Being asked to open the NME Shockwaves Tour is a pretty big deal. Infamously referred to as ‘the Coldplay slot’, the opening role of the bill has also been filled by the likes of Franz Ferdinand, Kaiser Chiefs and The Ting Tings. Needless to say, those are some really big shoes to fill. This year’s chosen ones were U.S. band and NME darlings The Drums. As they warmed up for their first proper tour, ANDREW TRENDELL caught up with singer Jonathan Pierce to talk about what it’s like to be tipped as the sound of 2010.
For those unfortunate folk who live underground in caves and haven’t heard you yet, how would you describe your sound?
The most important thing for us is just to write pure pop songs. It really isn’t pure pop if you just consider yourself a rock n’ roll band. We feel that true pop music should be vulnerable and honest because you only have 3 minutes to say what you want to say.
You’ve got quite a West Coast beach-y kind of sound. I find it quite surprising that you come from New York. How did you come upon this summer sound?
It’s a very weird thing because we had no real intention of sounding how we sounded on the Summertime EP. I was living in New York and it was so cold and wintery. I was feeling really depressed then I called my best friend Jacob, who was also really bored at the time. Hey just said ‘hey man, why don’t come live out here and form a band.’ So I packed my bags and went to Florida the next day. Leaving cold New York and then instantly being in Florida just instantly blew me away – everything just felt like an endless summer. I just think that the idea of summer and the beach just worked its way into our sound without us really knowing it.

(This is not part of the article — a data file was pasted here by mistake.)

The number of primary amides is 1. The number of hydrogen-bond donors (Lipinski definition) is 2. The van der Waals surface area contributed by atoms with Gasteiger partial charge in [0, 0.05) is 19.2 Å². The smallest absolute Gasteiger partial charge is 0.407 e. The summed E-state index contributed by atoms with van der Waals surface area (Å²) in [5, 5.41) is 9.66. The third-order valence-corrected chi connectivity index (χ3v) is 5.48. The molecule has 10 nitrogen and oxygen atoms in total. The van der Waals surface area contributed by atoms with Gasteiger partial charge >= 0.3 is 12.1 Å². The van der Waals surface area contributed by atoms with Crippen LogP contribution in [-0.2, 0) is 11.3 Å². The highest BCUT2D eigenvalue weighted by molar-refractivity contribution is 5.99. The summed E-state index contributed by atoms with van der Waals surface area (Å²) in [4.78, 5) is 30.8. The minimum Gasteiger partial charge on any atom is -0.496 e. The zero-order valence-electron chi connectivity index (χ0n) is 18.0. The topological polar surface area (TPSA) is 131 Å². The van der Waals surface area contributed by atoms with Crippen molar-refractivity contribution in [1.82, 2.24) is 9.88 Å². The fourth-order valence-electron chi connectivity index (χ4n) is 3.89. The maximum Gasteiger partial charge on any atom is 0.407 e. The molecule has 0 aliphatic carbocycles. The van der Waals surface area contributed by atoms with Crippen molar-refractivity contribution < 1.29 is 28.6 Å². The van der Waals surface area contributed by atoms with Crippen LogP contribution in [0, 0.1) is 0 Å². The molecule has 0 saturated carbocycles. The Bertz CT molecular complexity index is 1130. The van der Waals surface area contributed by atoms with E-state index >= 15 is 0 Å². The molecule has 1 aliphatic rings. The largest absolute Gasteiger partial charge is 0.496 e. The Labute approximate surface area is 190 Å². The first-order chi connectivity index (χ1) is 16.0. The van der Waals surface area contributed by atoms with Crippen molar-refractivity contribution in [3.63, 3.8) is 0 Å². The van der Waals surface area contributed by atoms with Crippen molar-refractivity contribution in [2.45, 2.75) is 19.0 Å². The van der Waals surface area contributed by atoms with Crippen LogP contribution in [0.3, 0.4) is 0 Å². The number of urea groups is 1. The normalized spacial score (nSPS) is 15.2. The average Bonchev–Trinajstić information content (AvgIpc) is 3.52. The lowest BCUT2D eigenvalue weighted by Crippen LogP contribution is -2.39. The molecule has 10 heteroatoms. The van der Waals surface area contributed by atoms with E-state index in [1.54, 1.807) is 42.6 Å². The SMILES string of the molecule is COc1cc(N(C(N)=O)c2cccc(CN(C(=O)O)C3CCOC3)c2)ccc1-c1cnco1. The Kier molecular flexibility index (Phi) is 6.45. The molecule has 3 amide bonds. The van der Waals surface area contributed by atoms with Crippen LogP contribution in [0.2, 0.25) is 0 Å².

So would you say there’s a strong element of escapism in your music?
We’re 100% escapist. I think that everyone is miserable – anyone who said they were really happy would be lying. I think only children can be purely happy. That’s why people love the idea of escaping or being taken back to a familiar place – that’s what we were really trying for on the record.
Should we expect more of the same from your full length album?
The difference between that EP and the full length is that we’ve been writing in New York more since we’ve been back. I think that we’re a product of our surroundings so I think it’s darker, more brooding and more personal and a little bit more serious side to The Drums that you’ll see.
That’s interesting because if you listen to other New York bands like Yeah Yeah Yeahs or Interpol, there’s this deep and dark foundation that underlies their sound. Why do you think New York has such an effect?
Some people feel constricted by these big buildings and being locked into this grid. I think there is something very gritty and dark about New York. We’re happy to write songs here but this is not where we found ourselves. Had we not moved to Florida we wouldn’t have wrote the Summertime EP. We didn’t feel part of any scene or anything – we were able to just wipe the slate clean and do something for ourselves. We wanted to do this by forgetting about everything else. We turned off our TVs and stopped listening to current music. We didn’t have a car so we were really just stuck there writing songs for about 6 months without any influence at all. I’m really glad we made that move – I think we found what we needed to find.
You’re opening the upcoming NME tour. That’s a pretty prestigious slot previously filled by bands that have all gone on to achieve huge things. Do you feel much pressure in that respect?
We don’t really feel pressure because it’s a very strange idea. We started this band as a selfish little project just for ourselves. We didn’t start the band thinking we’d ever get big so all of this stuff has really taken us by surprise. Being asked to be on this tour was really shocking. Whilst we’re grateful for it we aren’t interested or planning on changing anything that we do. The things that were important to us before all of this hype are still important to us. Of course, we have to work a little harder to keep up with what’s happening but our main priority is still just to write sincere pop songs.
Interview by Andrew Trendell